At the same time holding the Imagine Cup national finals, we also kicked off the Microsoft Student Accelerator programme (MSA) for 2016. Tertiary students could now sign up for the programme and receive updates on when we’re hosting workshops and bootcamp weekends. From this point until the first module of phase 1 is due, we spent our time promoting the programme in and around campus, getting the word out and building up hype for the programme.
For module one of phase one students were required to watch 5 MVA videos around C# fundamentals, to activate their DreamSpark benefits, and have Azure ready for module two. The purpose of watching MVA videos was to get those unfamiliar with C# up-to-speed so we had a somewhat levelled playing field before we continued on with the programme. Link to the module brief can be found here. By the end of the deadline we had just over 2,000 students registered for the Microsoft Student Accelerator programme.
In early July fallow MSP Riya Baby planned and organise our first ever Girls in Tech workshop. We had roughly 80 female students from around the Auckland area with some out of town students taking the hour and half long drive just to attend. We had a couple inspirational speakers who took the career pathway into tech and encouraged others to follow suit. Participants then had the opportunity to move around and talk with people who work in various divisions within Microsoft NZ and learn how they landed their role with Microsoft. After the day had wrapped, those who were interested, we held a web development workshop. Student activated their Dreamspark benefits along with Azure. We created a simple website that, using cognitive services, analysed any given image and showed the results back to the user. Full content can be found here.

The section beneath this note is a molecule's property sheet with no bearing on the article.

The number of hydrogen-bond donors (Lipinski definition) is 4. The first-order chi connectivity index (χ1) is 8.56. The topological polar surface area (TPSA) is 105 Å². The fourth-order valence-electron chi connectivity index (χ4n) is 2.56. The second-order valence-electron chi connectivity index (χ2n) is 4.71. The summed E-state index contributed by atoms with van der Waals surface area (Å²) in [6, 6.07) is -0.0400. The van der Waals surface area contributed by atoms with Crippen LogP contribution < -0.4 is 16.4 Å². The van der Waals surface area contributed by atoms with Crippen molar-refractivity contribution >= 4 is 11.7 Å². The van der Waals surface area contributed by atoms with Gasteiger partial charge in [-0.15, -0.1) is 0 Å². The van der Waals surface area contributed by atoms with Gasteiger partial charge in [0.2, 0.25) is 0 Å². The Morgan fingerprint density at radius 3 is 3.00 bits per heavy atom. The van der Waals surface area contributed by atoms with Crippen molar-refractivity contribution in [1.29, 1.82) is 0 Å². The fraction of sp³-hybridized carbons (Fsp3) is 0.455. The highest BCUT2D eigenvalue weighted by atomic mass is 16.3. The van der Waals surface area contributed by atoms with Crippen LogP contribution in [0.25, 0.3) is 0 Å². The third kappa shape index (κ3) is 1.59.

In 2016 we also partnered up with holiday programme JHack for another year. JHack is a holiday programme opened to students from all years. In July we kicked off a version of Imagine Cup just for those students taking part in the holiday programme. Similarly to workshops ran with high school students at the beginning of the year, we taught game development with Construct 2. Students could either work in teams of three or on their own. Students had roughly three months to complete their game and have it deployed to Azure. Full content can be found here.
Along with running Girls in Tech and the kickoff event for JHack, we also released module two guidelines to students of the Microsoft Student Accelerator programme. Students were to create a web app that had to be host on Azure, be responsive, use TypeScript and use source control. Full guideline can be found here.